Brian is the most honored network evening news anchor.  He has received four Edward R. Murrow awards, his fifth Emmy award, the DuPont-Columbia University award and the industry's highest honor, the George Foster Peabody award.

Most were given for his work in New Orleans while covering Hurricane Katrina and its aftermath, and all were awarded to Brian in only his second year on the job.

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Brian Williams of NBC Nightly News with Afghani children in Kabul.

Brian was the first and only network evening news anchor to report from New Orleans before Hurricane Katrina hit and was the only network news anchor to report from the Superdome during the storm. He remained in New Orleans to report on the aftermath and destruction of Hurricane Katrina.

In 2006, Brian joined Bono, traveling to three countries in Africa — Nigeria, Mali, and Ghana — to report on the major issues facing the continent, including HIV/AIDS, poverty, disease, and crushing debt.

In 1994, Brian was named NBC News Chief White House correspondent. Accompanying President Clinton aboard Air Force One, Brian circled the world several times, covering virtually every foreign and domestic trip by the President until 1996.

On perhaps one of the most historic trips of the Clinton presidency, Brian was the only television news correspondent to accompany three U.S. presidents — Clinton, Bush, and Carter — to Yitzhak Rabin's funeral in Israel.

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Brian is a member of the Council on Foreign Relations in New York, and is also a member of the Board of Directors of the Congressional Medal of Honor Foundation.  He has lectured at Columbia University School of Journalism and the Lyndon Baines Johnson Presidential Library in Austin, Texas.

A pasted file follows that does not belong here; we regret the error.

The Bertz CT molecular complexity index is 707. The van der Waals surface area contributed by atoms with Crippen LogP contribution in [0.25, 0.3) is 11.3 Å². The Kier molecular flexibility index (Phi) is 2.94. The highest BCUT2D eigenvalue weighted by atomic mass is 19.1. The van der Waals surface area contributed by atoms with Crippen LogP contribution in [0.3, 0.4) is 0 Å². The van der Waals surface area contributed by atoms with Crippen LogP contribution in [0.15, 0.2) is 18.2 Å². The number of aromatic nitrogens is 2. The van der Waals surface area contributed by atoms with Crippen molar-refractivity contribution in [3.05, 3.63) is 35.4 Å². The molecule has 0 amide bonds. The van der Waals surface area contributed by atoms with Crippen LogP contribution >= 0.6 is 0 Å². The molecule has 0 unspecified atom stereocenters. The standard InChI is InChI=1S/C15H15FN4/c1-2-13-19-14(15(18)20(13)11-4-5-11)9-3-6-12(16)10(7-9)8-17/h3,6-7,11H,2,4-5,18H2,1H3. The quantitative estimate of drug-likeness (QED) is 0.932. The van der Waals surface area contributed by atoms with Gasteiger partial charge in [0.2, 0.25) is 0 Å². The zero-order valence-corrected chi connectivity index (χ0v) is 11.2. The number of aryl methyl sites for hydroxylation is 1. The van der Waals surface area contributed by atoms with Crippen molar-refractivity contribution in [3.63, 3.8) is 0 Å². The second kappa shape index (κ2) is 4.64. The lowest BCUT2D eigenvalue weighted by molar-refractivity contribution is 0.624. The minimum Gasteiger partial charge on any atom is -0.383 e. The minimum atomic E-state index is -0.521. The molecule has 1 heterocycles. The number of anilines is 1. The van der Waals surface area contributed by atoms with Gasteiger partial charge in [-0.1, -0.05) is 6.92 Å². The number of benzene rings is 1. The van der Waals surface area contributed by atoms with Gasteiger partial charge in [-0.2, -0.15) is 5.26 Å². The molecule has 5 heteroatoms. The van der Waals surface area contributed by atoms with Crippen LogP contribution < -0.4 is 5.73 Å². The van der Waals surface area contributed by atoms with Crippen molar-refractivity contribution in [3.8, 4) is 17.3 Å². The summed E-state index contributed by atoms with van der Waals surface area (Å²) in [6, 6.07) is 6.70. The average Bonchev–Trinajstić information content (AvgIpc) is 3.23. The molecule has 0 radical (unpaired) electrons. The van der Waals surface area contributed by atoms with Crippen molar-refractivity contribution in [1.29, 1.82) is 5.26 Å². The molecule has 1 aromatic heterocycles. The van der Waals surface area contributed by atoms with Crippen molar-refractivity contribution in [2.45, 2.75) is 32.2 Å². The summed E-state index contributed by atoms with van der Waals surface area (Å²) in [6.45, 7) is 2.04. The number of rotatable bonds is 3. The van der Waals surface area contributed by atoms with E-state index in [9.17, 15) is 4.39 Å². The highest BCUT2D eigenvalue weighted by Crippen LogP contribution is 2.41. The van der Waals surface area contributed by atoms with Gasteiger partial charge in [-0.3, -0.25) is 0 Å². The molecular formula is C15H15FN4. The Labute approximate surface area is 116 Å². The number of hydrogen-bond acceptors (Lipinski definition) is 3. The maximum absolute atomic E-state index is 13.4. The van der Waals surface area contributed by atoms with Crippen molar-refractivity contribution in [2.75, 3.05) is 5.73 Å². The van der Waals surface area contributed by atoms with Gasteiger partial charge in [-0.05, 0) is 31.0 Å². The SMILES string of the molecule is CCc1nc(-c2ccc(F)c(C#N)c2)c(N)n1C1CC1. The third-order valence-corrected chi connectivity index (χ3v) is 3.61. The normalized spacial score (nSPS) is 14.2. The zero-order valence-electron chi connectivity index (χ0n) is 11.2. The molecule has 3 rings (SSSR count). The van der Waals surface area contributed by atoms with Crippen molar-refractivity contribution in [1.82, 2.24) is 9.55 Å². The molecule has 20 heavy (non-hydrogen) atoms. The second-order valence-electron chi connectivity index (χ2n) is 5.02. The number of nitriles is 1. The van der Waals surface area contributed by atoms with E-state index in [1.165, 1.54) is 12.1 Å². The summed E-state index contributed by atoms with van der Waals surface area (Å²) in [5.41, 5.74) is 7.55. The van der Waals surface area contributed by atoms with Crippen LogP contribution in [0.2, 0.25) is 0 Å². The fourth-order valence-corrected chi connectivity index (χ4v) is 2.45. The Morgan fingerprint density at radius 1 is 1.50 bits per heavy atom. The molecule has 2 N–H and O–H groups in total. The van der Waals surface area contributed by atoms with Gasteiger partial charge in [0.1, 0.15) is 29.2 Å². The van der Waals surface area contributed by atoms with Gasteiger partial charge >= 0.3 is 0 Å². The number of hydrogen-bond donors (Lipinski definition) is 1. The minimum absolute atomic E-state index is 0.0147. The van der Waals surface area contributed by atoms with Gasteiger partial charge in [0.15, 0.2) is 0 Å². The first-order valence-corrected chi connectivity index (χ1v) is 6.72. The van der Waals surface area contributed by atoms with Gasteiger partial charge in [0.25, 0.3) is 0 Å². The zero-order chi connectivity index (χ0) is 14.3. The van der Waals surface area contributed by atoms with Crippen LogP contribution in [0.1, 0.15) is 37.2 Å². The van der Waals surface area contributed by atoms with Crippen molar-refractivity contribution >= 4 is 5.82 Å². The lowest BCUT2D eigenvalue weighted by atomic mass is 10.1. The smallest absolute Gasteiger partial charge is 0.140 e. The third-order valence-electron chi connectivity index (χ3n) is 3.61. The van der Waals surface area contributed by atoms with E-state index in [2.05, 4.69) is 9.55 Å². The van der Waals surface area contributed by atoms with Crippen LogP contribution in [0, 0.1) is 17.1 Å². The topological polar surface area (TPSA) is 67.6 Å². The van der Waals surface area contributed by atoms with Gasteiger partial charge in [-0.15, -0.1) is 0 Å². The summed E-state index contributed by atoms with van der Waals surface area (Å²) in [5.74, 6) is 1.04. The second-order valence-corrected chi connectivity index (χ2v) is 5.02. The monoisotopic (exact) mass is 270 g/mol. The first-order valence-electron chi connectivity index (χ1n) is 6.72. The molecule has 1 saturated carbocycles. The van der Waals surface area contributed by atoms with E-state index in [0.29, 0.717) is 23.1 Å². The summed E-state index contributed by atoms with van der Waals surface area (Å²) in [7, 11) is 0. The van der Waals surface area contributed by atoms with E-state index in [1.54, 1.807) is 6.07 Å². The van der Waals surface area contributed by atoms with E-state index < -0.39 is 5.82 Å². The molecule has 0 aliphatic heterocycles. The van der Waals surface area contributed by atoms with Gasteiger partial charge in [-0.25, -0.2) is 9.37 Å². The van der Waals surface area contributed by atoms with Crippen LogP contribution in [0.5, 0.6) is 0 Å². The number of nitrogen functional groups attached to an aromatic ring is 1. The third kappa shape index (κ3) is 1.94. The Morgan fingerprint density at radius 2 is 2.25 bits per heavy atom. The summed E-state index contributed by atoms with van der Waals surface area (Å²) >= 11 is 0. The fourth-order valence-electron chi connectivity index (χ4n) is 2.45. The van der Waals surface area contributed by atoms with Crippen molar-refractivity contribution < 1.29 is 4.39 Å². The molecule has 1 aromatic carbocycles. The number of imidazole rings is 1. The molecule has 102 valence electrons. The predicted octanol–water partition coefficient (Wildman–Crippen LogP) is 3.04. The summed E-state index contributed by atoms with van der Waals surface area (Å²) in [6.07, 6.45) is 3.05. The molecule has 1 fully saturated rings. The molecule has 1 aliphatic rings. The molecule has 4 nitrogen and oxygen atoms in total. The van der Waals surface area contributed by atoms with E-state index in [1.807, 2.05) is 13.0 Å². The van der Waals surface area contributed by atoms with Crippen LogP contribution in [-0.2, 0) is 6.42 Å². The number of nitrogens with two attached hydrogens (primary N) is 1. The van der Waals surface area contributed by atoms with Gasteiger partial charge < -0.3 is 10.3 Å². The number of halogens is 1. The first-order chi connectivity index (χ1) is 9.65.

In 2007, Brian was listed among Time Magazine’s 100 Most Influential People in The World.  He lives in New Canaan, Connecticut, with his wife, Jane Stoddard Williams.

There is a reason “When breaking news happens, America turns to NBC Nightly News with Brian Williams."  America trusts Brian the way we once trusted Walter Cronkite.

“Walter Cronkite was the architect for what this show has become,” Brian told me.  “Walter’s level of professionalism is what I strive for every day.”

“I have been luckier than most two have had two North Stars to follow – Walter Cronkite and Tom Brokaw,” Brian admitted.

Like Walter and Tom, Brian is the quintessential thought leaders and global citizen – and has thousands of fans on Facebook from around the world to prove it.

Today Brian Williams has an enormous power – and a parallel responsibility – to help humanity.

Luckily for all of us, he knows this well – and is highly focused on doing all that he can in his position to change our world for the better.